“Natural” has never meant the same as “healthy.” As a Type One diabetic I find this obvious. ‘Naturally’ I would have died slowly in my mid twenties.
What if you – or your child – broke a leg? Would you let it heal naturally or would you want pain releif and re-setting?
And yet it is a fact universally acknowledged that a single woman in posession of a baby-bump must be in want of a ‘natural’ birth. They will mostly opt to experience it in fully staffed hospitals, having arrived there by car with camera-phone in pocket, yet they are presumed to have a preference for refusing intervention on the grounds that ‘natural is better.’
I like to dismiss this as ‘middle-class pressure.’ I like to say that I am fully accepting of the fact that a natural birth, despite being a wonderful experience for some mothers, is just not sensible for others. And yet I still said to be consultant when she explained her plans for Toddler,
‘What about women in India? I’ve been to the Himalayas and women there won’t even get ultrasounded; nobody would have known that my placenta was completely covering my cervix until it came out.’
The consultant had heard it all before. Gently but firmly: ‘In rural India you would bleed profusely at childbirth. Women like you, I’m afraid, do die.’
So I meekly signed my C-section consent form. I also took every type of pain relief they offered.
Second time, the consultant announced that if I wanted a natural birth (interestingly what he recommended), he would be taking over my blood sugar control, inducing me at 38 weeks and that I had a 2/3 chance of delivery being unsuccessful in which event I would need an emergency section anyway.
I sometimes feel pangs. Should I have asked more questions? Should I have asked to see the studies supporting induction at 38 weeks in well-controlled diabetic ladies? Should I have listened to my very biased midwife and risked the induction? Complained?
In truth, it simply didn’t bother me enough. My kids are healthy; I am healthy. A few pangs aside, I don’t think it impacts on our relationship.
Anyway: enough. Who knew that natural childrearing was also a thing?
I don’t think we’re supposed to take it literally. None of the natural parenting peeps I know would actually refuse their child insulin in the face of diabetes. Nor do they show an obvious preference for humans’ natural, pre-technological ways: they all settle in houses rather than wandering between caves; they cook their food and use the Internet just like the rest of us.
So perhaps we should avoid the word ‘natural’ or rather, take it as branding (much as it is used to advertise nature-inspired purple shampoo in plastic containers).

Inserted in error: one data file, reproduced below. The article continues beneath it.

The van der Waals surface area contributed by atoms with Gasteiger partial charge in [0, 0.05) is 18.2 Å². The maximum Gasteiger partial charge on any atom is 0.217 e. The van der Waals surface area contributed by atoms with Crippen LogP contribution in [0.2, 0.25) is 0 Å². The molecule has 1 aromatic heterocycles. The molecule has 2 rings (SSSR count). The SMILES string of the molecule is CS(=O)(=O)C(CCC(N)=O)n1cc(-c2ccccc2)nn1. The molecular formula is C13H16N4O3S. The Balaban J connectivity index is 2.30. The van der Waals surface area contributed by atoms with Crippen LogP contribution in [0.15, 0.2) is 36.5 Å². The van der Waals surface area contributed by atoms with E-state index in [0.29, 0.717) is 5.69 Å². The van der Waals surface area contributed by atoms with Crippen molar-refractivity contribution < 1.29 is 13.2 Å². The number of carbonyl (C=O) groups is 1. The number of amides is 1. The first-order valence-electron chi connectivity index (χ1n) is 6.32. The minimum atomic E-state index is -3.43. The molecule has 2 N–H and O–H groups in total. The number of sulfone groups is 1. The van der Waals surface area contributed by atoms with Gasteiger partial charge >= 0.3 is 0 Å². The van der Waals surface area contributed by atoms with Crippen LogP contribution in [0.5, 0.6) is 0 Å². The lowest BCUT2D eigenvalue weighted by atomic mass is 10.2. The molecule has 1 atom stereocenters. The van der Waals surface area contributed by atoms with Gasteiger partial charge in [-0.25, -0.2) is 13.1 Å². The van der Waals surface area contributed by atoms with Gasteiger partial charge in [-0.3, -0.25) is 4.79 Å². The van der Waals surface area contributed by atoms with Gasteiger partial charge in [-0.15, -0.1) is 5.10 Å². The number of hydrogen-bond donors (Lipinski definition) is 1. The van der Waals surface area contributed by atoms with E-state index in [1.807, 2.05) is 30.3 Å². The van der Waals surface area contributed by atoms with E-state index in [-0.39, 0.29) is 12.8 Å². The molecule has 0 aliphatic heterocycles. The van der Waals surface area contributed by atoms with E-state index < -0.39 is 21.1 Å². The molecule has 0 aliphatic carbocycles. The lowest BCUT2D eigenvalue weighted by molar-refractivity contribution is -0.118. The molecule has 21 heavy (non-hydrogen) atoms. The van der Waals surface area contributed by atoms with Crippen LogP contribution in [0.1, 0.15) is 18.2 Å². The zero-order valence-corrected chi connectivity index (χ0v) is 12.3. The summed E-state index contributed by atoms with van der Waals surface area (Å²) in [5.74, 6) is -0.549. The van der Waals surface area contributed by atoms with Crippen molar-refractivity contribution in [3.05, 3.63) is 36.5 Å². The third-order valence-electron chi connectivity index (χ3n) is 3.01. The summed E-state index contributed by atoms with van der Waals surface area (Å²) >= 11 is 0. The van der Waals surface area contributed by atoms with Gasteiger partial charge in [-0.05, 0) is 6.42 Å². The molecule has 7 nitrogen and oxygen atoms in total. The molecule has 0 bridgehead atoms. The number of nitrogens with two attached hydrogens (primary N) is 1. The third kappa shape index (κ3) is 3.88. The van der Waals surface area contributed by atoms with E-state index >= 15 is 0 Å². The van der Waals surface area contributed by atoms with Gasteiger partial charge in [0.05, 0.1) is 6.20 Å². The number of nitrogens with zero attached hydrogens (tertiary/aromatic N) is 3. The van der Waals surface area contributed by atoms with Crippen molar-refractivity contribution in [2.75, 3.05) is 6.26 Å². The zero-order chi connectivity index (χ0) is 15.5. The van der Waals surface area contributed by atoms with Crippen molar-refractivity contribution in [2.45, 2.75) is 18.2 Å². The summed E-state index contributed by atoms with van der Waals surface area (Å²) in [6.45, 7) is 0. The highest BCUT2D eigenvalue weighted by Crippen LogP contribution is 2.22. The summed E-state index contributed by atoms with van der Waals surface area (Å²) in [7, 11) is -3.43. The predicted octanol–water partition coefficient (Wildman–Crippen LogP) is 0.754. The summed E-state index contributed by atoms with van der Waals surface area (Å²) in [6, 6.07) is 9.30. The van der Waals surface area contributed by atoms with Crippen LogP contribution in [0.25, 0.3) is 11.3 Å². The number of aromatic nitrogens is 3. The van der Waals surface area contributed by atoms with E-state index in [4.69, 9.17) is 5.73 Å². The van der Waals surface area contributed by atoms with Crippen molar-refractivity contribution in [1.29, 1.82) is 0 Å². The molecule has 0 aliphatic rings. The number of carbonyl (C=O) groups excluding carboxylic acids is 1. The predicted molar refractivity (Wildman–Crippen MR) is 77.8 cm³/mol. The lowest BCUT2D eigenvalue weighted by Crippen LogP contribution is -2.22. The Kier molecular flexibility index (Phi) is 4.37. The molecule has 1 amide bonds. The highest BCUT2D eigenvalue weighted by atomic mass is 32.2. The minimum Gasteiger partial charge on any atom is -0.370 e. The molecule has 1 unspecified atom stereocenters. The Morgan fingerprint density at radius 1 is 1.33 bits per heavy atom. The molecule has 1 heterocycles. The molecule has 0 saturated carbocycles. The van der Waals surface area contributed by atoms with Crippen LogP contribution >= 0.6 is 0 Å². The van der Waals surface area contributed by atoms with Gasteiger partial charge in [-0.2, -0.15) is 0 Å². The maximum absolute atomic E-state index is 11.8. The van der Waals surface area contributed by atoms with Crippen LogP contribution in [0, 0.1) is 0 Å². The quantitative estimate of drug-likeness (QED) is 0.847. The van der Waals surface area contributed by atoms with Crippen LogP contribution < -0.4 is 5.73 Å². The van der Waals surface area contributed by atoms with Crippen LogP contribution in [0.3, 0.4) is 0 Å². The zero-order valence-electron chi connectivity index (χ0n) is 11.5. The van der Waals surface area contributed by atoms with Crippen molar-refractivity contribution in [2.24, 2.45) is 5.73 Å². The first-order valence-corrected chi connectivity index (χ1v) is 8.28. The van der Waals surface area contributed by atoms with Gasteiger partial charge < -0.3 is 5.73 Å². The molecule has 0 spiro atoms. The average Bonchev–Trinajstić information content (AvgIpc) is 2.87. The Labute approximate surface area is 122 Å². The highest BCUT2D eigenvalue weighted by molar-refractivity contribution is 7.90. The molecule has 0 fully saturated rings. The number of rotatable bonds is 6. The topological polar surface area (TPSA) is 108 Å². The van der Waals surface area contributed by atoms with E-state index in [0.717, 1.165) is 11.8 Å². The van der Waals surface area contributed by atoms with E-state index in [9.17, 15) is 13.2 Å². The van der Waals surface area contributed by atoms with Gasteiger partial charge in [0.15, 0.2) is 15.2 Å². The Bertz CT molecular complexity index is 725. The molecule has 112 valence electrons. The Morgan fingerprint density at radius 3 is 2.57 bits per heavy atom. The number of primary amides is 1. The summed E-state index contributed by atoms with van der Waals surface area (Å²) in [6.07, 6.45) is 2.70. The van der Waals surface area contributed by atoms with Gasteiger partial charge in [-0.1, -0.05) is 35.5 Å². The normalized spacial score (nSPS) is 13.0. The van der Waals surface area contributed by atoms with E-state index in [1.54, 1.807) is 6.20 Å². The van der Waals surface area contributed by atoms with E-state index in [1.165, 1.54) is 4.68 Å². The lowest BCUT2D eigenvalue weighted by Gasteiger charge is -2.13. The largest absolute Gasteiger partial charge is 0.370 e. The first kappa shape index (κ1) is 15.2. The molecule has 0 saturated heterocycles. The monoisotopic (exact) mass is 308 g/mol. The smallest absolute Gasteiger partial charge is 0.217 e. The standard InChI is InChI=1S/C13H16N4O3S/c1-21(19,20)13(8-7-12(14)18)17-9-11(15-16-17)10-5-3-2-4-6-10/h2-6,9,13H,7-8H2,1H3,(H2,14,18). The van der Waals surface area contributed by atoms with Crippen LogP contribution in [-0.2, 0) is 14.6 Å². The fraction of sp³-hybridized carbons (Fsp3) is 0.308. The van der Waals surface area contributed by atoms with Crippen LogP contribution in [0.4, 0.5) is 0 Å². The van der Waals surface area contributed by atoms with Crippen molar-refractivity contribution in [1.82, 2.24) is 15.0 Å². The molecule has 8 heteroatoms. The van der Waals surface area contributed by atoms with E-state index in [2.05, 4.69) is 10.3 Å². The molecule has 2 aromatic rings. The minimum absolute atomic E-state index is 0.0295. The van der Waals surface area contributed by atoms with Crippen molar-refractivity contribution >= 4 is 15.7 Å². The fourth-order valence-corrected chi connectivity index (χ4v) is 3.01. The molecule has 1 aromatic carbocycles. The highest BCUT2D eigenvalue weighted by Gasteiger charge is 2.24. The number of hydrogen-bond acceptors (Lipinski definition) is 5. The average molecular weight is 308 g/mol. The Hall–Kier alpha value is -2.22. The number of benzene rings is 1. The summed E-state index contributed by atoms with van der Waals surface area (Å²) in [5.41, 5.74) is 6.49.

But what is it? There are websites dedicated to it but even they struggle for a definition. ‘Natural parenting means something different to every family‘ says one. ‘There are many different ways to be a good parent,’ says another, suggesting that natrual parenting is whatever comes naturally to you – provided that what comes naturally to you is a desire to think about baby-slings, co-sleeping, cloth-nappying (as a verb) and breastfeeding – otherwise you are unlikely to enjoy the website.
So do I get to join the ‘natural parenting’ club, I wonder? It’s open to debate.
I used a babysling, but it was a ‘commercial’ one that the local slings group disapproved of. Their Facebook page said words to the effect that: Just because we know that our slings are better, it has never been scientifically shown that commercial slings are anything worse than just uncomfortable, so please do not criticise the sling that new members arrive with. It was almost a relief to know that even ‘natural parents’ can be judgemental when they’re trying not to be.
We co-sleep too. It feels natural. Until the point when I am not getting any sleep, where upon it feels natrual to insist that the child returns to its own bed.
Cloth nappying. Yup – I did this! For about a week, until the washing pile threatened to take over the house. Ecological guilt.
Breastfeeding through Toddlerdom. I would have done this with my first, too. I sat alone and pumped for the whole of my first lunch-break at work, then spilt the milk all over the floor. The next day I got home to find that my 5 month-old seemed very happy on formula.
I prefer natural diets for my children. But I also prefer my food to be affordable, not one of the most sugary (fruit-juice) or fatty (coconut oil) options available and not to have flown half-way around the world. Shopping for me is just one bad-tempered stream of compromises.
I do not refuse my child’s vaccinations. Nor do I want to adhere to the principles of attachment parenting. I rather assumed that I would until I actually looked them up.
My children do spend a heck of a lot of time out of the house – Toddler is pretty good on birds for a two-year-old – but no. I am possibly not a ‘natural parenting’ peep after all. I always feel a bit of a half-baked natural parent: the outsider. As I was ranting to my friend:
‘I’m all in favour of this attachment (by which I meant natural) parenting stuff, but only when it’s conventient to me….!’
My friend, who is one of the most natural natural-parents who ever walked the Earth (indeed, she is its mother), just said a very wise thing.
‘Labels,’ she said, ‘aren’t very useful.’ You make your decisions based on what feels right to you at the time, not on what tribe you belong to.
She, for instance, had home births but vaccinates. As long as she and the children are healthy and happy with her choices – as long as me, hubby, Tiddle and Toddler are happy with ours – why am I agonising over labelling it?
As usual, this woman says it better than me. Thankyou to my wise climbing friend for reading my blog and sending the link http://crappypictures.com/crappy-mohs-scale-crunchy-mamas/